In Georgia, Tammy Noboa has seized on her state’s blessing to open her hair salon after weeks of closure — and she says deciding to do so wasn’t hard.
“I have to work. I’ve got bills to pay,” said Noboa, who accepted seven appointments Saturday at her newly reopened Dominican Hair Salon in Douglasville.
Georgia is one of the states that allowed some businesses to reopen Friday, weeks after shutting them down to help prevent the spread of coronavirus.
In Oklahoma, salons, barbershops, spas and pet groomers also took appointments Friday, and state parks and outdoor recreation areas also reopened.
Georgia should not begin to reopen until at least June 22, according to those behind the model at the university’s Institute for Health Metrics and Evaluation.
“Even the (business owners) who open up say, ‘I don’t know if I’m doing the right thing,” Ernst said Saturday. “(Reopening) needs to be an orderly process.”
Georgia and Oklahoma aren’t alone
Besides Georgia and Oklahoma, these states also are easing restrictions:
• Alaska allowed salons and restaurants to open in many areas Friday, though restaurants must keep distance between tables and can’t exceed 25% of their normal capacity.
• In Iowa, elective surgeries and farmers markets will begin reopening on Monday.
• In Tennessee, restaurants can reopen Monday at 50% capacity. Retail stores may reopen Wednesday under that same guideline, Tennessee Gov. Bill Lee said.
And other governors are setting dates for when their reopening plans will kick into action.
Yet other leaders have stopped short of setting a timeline.
In San Francisco, which issued the country’s first sweeping stay-at-home order in mid-March, Mayor London Breed said the order is “very likely” to be extended for a few more weeks past May 3.
“How we reopen is going to be important to ensuring that we do it responsibly so that we don’t go backwards,” said Breed, who stressed the importance of having enough PPE, testing and requirements for social distancing.
Business owners struggle with reopening decisions
Some business owners in Georgia told CNN they felt wary of reopening, but they did so to pay their bills.
“I’m at the point where I have to do something … I’m about to lose my business if I don’t,” Tim Timmons, owner of Salon Gloss in Woodstock, said Friday.
Timmons said he, too, put measures in place to guard against the spread of the virus.
The business wasn’t running on full staff, and employees stood 14 feet apart. Customers had their temperatures taken when they arrived, and were asked whether they’ve come into contact with anyone who’s had the virus.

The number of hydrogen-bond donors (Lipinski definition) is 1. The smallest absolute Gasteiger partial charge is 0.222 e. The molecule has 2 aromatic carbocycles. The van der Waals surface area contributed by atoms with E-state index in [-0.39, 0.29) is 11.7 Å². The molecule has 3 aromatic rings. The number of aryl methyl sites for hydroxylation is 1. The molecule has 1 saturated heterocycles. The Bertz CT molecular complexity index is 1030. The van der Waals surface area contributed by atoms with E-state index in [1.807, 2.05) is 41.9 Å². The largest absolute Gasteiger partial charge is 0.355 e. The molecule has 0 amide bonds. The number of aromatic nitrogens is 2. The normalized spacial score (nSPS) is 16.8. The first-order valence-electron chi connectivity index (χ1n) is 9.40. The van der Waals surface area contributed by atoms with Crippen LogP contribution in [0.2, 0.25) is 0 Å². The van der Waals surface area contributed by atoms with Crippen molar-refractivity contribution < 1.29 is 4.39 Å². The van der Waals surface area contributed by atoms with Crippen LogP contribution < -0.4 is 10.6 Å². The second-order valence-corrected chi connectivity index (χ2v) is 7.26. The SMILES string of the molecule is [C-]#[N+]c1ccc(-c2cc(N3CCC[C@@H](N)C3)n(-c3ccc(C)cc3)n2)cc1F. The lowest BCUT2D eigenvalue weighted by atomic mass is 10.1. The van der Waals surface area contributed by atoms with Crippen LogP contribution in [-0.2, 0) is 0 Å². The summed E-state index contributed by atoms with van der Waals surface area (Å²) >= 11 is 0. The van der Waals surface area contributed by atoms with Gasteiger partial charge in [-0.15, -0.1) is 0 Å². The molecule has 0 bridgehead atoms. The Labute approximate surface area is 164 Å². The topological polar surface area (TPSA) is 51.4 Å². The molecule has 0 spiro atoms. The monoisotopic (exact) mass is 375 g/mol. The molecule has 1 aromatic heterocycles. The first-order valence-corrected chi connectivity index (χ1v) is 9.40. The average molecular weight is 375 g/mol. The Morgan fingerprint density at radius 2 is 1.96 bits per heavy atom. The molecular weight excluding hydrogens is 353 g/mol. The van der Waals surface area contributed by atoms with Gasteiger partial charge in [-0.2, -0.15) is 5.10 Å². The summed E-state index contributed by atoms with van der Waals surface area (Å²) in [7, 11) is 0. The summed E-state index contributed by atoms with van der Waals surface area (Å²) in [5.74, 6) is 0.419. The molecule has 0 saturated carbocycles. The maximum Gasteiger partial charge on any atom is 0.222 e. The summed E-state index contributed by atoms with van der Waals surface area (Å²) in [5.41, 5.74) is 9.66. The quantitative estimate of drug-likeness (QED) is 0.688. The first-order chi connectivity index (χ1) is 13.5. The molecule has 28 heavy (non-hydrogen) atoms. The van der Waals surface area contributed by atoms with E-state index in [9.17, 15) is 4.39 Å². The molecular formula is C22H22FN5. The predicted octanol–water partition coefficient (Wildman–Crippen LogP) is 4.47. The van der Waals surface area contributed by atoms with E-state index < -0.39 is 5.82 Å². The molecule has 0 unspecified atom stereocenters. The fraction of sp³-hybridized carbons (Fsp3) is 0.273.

But other owners said now wasn’t the time to reopen.
“I said, ‘No, absolutely not. Get your hair done for what?'” Sabrina Watkins said of her hair salon in College Park, an Atlanta suburb. “There’s a pandemic, people are dying. As much as I love the business, now is not the time, regardless of who says it is.”
Lequawn James, an Atlanta nurse practitioner and bodybuilder, said Saturday he would not yet visit any reopened gyms.
He said he understands workers’ struggles. But he thinks it’s too soon to work at or exercise at places like gyms.
“I know money is what people need to survive, but you may not be around to spend it if you contract this virus,” he said.
At a Douglasville bowling alley, Leon Perpignan was in line 10 minutes before it opened Friday at noon. Typically, he bowls four times a week, he said. About a dozen bowlers were there shortly after opening.
“I know a lot of people disagree and say they should have waited,” he said, “but I was 100% ready (for this).”
“Besides,” he added, “all my ‘honey-do’ lists are done.”
No evidence yet on immunity from a 2nd infection, WHO warns
It is urging governments to not yet issue any kind of “immunity certificate” to people who had the disease.
The WHO published the brief as guidance on how to adjust public health and social measures for the next phases of the Covid-19 response.
The health agency said it is reviewing evidence on antibody responses to the novel coronavirus. The brief says “most” studies show that people who have “recovered from infection have antibodies to the virus.”
But as of Friday, no study has “evaluated whether the presence of antibodies to (the virus) confers immunity to subsequent infection by this virus in humans,” the WHO brief says.
The US Food and Drug Administration has now authorized three new coronavirus antibody tests, bringing the total number of FDA-authorized tests to seven.
The tests were green-lit under emergency-use authorizations, a lower regulatory standard used when the FDA believes a test’s benefits could outweigh any risks.
CNN’s Kevin Conlon, Lindsay Isaac, Dakin Andone, Natasha Chen, Nicole Chavez, Tina Burnside and Alexandra Meeks contributed to this report.